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Words In History: Haire

...The haircloth from which such shirts were made was originally from animals such as horses and goats, at least according to some writers, but it came gradually to mean any coarse fabric and was used more widely of the material for items such as towels and tents. It was certainly used for making sieves,..

And folk in the Middle Ages knew what a ‘haire’ was, without need of the addition of “shirt’’, as historian George Redmonds reveals.

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It may seem surprising but the OED has no record of the term ‘hair-shirt’ earlier than 1737 and yet we readily associate such shirts with penitents or ascetics in the Middle Ages. The fact is that in earlier centuries the garment was referred to simply as a ‘haire’ – as when Chaucer wrote that the maidenly Saint Cecilia ‘under hir robes of gold … had next hir flesh y-clad hir in an heyre’.

The haircloth from which such shirts were made was originally from animals such as horses and goats, at least according to some writers, but it came gradually to mean any coarse fabric and was used more widely of the material for items such as towels and tents. It was certainly used for making sieves, for John Webster of Doncaster had ‘a haire Tems’ in his Meal Chamber in 1674. The temse was a sieve used particularly for bolting meal.

Another specific use was in kilns where grain or hops were being dried. Indeed, ‘kiln hairs’ feature regularly in inventories of the Tudor period, often with the word ‘pair’. Typical references are to ‘1 par le kilnehaires’ in Beckwithshaw’ (1511) and ‘a pare of kilne haires’ in Sherburn (1528). Less specifically, John Thornhill of Fixby had ‘one hayre clothe … in the kylne howse’ in 1567. More difficult to identify is ‘a pair of killhires’ that George West of Knaresborough had in the great parlour in 1625. These examples illustrate how ‘a pair’ was formerly used in situations where ‘a set’ would now be more usual.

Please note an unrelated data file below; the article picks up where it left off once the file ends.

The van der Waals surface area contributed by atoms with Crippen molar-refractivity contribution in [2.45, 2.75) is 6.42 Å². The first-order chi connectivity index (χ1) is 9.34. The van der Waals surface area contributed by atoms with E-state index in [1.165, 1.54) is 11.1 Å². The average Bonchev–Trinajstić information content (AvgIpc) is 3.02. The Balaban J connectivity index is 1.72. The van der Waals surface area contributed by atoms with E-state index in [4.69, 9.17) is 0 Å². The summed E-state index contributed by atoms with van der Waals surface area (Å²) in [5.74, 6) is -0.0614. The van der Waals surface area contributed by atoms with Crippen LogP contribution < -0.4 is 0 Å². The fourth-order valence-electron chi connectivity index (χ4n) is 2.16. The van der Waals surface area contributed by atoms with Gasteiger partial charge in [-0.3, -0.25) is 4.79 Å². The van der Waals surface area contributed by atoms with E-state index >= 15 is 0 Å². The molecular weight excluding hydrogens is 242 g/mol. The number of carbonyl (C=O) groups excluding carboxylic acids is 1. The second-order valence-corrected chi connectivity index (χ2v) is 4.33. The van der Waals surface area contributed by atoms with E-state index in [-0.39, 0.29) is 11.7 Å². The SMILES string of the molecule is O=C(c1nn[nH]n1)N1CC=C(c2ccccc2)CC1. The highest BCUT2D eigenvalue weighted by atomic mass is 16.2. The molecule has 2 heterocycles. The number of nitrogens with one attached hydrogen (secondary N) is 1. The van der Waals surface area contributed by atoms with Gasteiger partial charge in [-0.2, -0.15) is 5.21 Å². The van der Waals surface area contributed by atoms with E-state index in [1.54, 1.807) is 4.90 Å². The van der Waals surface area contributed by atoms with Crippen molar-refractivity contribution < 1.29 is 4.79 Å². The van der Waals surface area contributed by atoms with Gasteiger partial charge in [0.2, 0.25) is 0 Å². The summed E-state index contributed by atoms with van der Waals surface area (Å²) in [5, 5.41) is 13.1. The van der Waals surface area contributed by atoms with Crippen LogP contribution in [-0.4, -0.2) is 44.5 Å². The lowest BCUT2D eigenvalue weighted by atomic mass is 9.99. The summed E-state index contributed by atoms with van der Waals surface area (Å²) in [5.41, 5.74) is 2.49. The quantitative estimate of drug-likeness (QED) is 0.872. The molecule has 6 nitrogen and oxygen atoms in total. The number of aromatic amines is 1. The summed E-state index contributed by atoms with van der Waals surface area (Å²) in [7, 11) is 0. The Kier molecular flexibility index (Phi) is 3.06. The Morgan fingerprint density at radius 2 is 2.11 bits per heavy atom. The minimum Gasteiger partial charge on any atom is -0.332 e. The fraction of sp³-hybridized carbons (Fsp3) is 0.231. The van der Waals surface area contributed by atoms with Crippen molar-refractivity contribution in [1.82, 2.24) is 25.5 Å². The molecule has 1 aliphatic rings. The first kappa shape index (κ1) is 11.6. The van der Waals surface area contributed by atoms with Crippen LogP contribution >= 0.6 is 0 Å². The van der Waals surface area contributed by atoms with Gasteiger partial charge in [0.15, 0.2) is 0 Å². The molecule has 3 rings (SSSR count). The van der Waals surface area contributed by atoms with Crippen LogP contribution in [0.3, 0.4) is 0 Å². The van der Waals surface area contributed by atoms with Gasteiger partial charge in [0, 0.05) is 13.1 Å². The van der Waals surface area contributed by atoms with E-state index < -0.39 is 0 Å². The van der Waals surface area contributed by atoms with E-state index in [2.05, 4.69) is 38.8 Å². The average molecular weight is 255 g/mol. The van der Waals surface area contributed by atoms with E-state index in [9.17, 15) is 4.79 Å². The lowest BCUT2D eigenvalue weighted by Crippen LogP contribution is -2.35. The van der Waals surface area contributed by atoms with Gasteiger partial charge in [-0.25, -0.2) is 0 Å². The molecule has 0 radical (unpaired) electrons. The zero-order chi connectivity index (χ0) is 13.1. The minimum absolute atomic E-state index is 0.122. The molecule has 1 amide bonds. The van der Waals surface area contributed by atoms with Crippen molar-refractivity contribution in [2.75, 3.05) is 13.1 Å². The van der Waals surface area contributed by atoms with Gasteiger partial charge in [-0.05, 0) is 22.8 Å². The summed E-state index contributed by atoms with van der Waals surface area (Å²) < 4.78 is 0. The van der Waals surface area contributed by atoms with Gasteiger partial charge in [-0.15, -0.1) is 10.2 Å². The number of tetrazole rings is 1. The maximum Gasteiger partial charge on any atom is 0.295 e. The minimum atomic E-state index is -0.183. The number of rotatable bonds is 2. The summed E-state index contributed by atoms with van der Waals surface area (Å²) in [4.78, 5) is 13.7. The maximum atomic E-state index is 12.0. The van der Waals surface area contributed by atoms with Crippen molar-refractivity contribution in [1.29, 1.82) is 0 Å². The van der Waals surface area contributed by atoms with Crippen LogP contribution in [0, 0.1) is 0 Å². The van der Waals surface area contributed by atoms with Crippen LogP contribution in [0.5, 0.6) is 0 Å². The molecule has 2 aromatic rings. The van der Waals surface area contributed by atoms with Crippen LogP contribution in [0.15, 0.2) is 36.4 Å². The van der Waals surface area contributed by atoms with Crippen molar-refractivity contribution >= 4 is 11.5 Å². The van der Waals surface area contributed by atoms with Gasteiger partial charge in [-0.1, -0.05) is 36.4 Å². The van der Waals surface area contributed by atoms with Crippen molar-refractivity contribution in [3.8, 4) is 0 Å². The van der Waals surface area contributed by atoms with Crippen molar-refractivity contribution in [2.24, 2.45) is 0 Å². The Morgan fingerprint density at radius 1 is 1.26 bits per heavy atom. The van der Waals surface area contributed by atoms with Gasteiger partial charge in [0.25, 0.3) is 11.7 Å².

The earliest example of ‘kiln hair’ that I have come across is in a York document of 1487. It was said on that occasion to belong to the craft of rope-making, and ‘foreign’ ropers who entered the city were not allowed ‘to wirk eny maner stuffe as ropes, kilne heris, or eny other thing to that craft belonging’. A closer look at the rules that governed the craft shows that ropers were linked on that occasion with ‘haysters’ and this must be a late example of the term ‘hairester’, noted by the OED in York in 1415. In fact, there are earlier references, including Roger de Beverlay who was a ‘hairster’ in the city in 1299-1300 and John Styllington, a ‘harester’ in 1411.

The York evidence may imply that the craft began to lose its importance in the 1400s and that ‘hairster’ was already an obsolete term by 1487. John Hayster was actually a York goldsmith in 1491 but his surname seems likely to have been Hayrster originally. That should not be taken to mean that ‘haire’ was also losing its meaning for the examples already quoted make it clear that it was in common use over a much longer period. However, the reference to ‘a kilnhairmaker’ in the West Riding quarter sessions of 1701 seems to confirm that hairster was no longer in use.

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